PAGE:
Milpa Alta 12,256 11,673 −4.8 264,783 247,267 −6.6 18.4 18.3 −0.2 
Tlahuac 51,450 52,791 2.6 2,347,357 2,359,335 0.5 1,697.7 1,784.2 5.1 
Tlalpan 116,485 118,459 1.7 7,743,009 7,521,175 −2.9 4,846.1 4,499.7 −7.1 
Venustiano Carranza 105,416 107,239 1.7 9,011,714 8,783,195 −2.5 6,911.2 6,631.1 −4.1 
Xochimilco 88,498 86,195 −2.6 3,486,215 3,386,038 −2.9 1,967.2 1,979.5 0.6 
Total 1,546,293 1,549,150 0.2 167,844,657 163,857,148 −2.4 6,936.4 6,750.8 −2.7 

Consumption of water jugs since the COVID-19 outbreak began

The information collected by the ECACDMX indicates that roughly 66% of the households surveyed obtained water jugs as an alternative for accessing water for use in cooking and/or drinking, in spite of having access to tap water. This behavior confirms what was found by other authors, such as Mazari-Hiriart et al. (2019) and Espinosa-García et al. (2015), among others, who have reported that many households in Mexico City do not trust the quality and/or quantity of the water service that reaches their homes. The survey also shows that a household with five people consumed between three and nine jugs of water per month, on average, and spent a total of approximately USD $10 to USD $25. Furthermore, the ECACDMX indicates that one-quarter (26%) of all the households that purchased water jugs as an alternative way to get access to water increased their consumption after the COVID-19 health emergency began. These households increased their consumption of this product by between two and four jugs, on average.

Relationship between the use of tap water and the consumption of water jugs after the presence of COVID-19

The Pearson chi-square test was used to determine the relationship between tap water consumption and the consumption of water jugs since the COVID-19 outbreak began, which verified the relationship (Chi2 = 10.88). The Pearson correlation also showed that one-quarter (26%) of all households that did not consume tap water had been consuming water jugs since the beginning of the COVID-19 outbreak, while one-tenth (11.4%) of all households that did consume tap water increased their consumption of water jugs. That is, the consumption of water jugs since the beginning of the COVID-19 outbreak by households that did not consume tap water was twice that of households that did consume tap water (p < 0.01) (Table 3).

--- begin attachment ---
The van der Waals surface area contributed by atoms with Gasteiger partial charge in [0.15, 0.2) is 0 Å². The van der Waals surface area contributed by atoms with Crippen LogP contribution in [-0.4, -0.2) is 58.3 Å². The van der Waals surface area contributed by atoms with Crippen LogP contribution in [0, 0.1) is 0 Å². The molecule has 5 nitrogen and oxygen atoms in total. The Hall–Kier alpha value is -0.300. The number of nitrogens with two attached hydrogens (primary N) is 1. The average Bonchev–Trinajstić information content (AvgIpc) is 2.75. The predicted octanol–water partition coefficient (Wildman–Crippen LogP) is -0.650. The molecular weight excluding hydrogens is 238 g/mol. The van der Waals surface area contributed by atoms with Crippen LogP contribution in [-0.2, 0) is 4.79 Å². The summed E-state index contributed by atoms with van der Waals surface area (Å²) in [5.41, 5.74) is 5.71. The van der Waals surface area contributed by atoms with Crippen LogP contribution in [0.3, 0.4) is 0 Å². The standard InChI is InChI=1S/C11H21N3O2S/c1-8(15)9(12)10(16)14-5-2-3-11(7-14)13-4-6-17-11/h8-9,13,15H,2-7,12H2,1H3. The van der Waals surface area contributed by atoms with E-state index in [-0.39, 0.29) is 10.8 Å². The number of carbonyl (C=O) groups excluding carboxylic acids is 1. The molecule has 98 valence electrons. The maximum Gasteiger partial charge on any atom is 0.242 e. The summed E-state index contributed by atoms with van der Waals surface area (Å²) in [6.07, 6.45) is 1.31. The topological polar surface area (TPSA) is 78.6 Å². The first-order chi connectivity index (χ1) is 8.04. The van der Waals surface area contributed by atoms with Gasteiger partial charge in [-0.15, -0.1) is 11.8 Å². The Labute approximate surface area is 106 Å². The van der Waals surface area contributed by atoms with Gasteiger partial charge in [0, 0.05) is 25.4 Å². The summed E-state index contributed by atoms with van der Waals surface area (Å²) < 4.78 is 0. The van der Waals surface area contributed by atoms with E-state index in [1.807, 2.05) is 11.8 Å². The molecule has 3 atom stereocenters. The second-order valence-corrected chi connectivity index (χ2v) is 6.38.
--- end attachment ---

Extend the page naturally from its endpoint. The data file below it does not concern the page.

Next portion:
Table 3

Relationship between tap water consumption and purchase of water jugs.

TapCOVIDjug
Total
NOYES
NO 174 61 235 
74.0% 26.0% 100.0% 
34.8% 59.2% 39.0% 
SI 326 42 368 
88.6% 11.4% 100.0% 
65.2% 40.8% 61.0% 
Total 500 103 603 
82.9% 17.1% 100.0% 
100.0% 100.0% 100.0% 
Pearson chi2 (1) 10.88 Pr = 0.001 
TapCOVIDjug
Total
NOYES
NO 174 61 235 
74.0% 26.0% 100.0% 
34.8% 59.2% 39.0% 
SI 326 42 368 
88.6% 11.4% 100.0% 
65.2% 40.8% 61.0% 
Total 500 103 603 
82.9% 17.1% 100.0% 
100.0% 100.0% 100.0% 
Pearson chi2 (1) 10.88 Pr = 0.001 

The value of Pr = is the statistical significance of the chi2 test (p < 0.01).

Determinants of the consumption of tap water and the consumption of water jugs after the presence of COVID-19

Considering the statistical certainty that was found regarding the relationship between tap water consumption and the consumption of water jugs after the presence of COVID-19, it was of interest to investigate the variables that could explain this relationship. The econometric model shows that 75% of the independent variables are statistically significant for the first equation, with the dependent variable ‘tap water consumption,’ while 80% are statistically significant for the second equation, with the dependent variable ‘water jug consumption since the beginning of the COVID-19 outbreak.’ Both of the model's equations together show high statistical significance (Prob > chi2: 0.000). Therefore, the model's construction is adequate in terms of both the independent variables individually and the set (Table 4).

Table 4

Results of the econometric model of two equations.

bivariate probit Number of observations 603 
Wald chi2 (16) 81.02 
log likelihood: −149.23803 Prob > chi2 0.0000 
 Coefficient Z P > |z
Equation (1): (Y1) Tap 
networkcolor 0.1739141 1.44 0.100 
networkpurity 0.1469846 1.23 0.018 
jug −0.7989932 −3.02 0.003 
education 0.1849128 1.46 0.100 
people 0.06651 0.88 0.381 
income −0.0000313 −5.12 0.000 
workfromhome −0.3671499 −1.39 0.100 
constant −1.624928 −1.66 0.096 
Equation (2): (Y2) COVIDjug 
people 0.1898949 2.12 0.034 
education −0.444489 −3.1 0.003 
handwashing −0.3745189 −1.95 0.051 
income −0.00000492 0.69 0.488 
highbp 0.6972404 2.04 0.042 
covidnumber 0.0765288 −0.74 0.458 
networkdays −0.2316679 −2.48 0.013